I love watching a show called Renovation Realities on DIY Network.  It usually shows a couple who want to remodel their house on their own to save a few bucks and it usually ends in a half done job.  I’m not sure if I like it because I do a pretty good job at finishing my projects at home or because it’s just a train wreck when they make mistakes like not knowing how to use a saw or not measuring the cabinets properly.


One guy was in the lower floor of a duplex and wanted to remodel his kitchen.  He had wanted to for a long time.  The kitchen was working OK, but the appliances weren’t laid out in the most efficient manner and a lot needed to be updated.

For years he had been told by the homeowner’s association that remodeling the kitchen the way he wanted wouldn’t work.  One day he got a chance to remodel it and put his plan into action.

Bright and early one morning he was ready to start demolition.  Little bits went well, adjusting certain things to get ready for the big remodel.

The cabinet makers came by to measure exactly what he needed.  The flooring rep was in constant contact about his needs, even the folks that make the appliances were on site to help in any way they could.

Then the demo started.

And stopped as soon as the first hammer hit the wall where the stove was to go.

Behind the drywall was brick.  It didn’t show on the plans, but there it was.  A wall.  A thick one.  Initially he blamed the homeowner’s association, but he slowly realized it wasn’t them who put the wall there, but the folks that built the house in the first place.  Curious to learn more he listened carefully to the HOA describe why the wall was there and shook his head.  The wall was built so that the two units could share supplies easily in case of a disaster.  It seemed easy enough to just close it off, put in some beams and keep going, but then he looked around the brick structure and noticed that all the eletcrical, gas and HVAC conduits came into the duplex through the bricks and taking it down would mean completely restructuring both units, something the upstairs neighbors would never consider.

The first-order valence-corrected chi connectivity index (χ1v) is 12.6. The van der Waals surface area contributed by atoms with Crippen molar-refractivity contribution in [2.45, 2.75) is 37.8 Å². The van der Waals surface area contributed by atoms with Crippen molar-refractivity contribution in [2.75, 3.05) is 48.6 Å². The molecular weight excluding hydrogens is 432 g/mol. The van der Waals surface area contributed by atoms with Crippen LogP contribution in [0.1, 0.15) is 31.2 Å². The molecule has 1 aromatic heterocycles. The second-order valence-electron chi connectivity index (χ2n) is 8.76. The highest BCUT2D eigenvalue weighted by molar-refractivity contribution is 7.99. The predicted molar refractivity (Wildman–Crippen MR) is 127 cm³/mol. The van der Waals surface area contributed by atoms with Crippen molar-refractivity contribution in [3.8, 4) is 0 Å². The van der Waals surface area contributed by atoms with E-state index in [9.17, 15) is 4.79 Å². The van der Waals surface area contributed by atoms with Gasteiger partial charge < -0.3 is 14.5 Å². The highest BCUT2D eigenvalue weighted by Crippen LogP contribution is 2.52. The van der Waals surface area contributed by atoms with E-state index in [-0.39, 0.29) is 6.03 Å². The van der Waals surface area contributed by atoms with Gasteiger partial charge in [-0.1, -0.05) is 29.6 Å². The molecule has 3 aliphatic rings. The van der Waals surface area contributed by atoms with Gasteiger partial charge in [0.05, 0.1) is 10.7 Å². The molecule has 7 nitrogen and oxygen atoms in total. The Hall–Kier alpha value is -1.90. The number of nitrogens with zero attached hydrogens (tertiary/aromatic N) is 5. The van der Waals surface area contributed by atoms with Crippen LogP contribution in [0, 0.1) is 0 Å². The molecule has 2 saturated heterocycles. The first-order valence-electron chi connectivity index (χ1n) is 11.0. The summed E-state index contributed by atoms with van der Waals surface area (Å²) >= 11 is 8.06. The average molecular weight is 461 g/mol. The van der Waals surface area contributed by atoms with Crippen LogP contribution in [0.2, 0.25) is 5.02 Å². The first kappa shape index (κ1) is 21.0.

So he sat down in the kitchen, single hole in the wall, and all the appliance and flooring folks asking when he plans to have the new kitchen ready.

He refers all their calls to the HOA now, even though they’ve been through this with the HOA numerous times.  The kitchen is still working, they don’t love it, but they were able to make a few adjustments and that will have to do for now.


He just wished the units were completely split.


Neat show.

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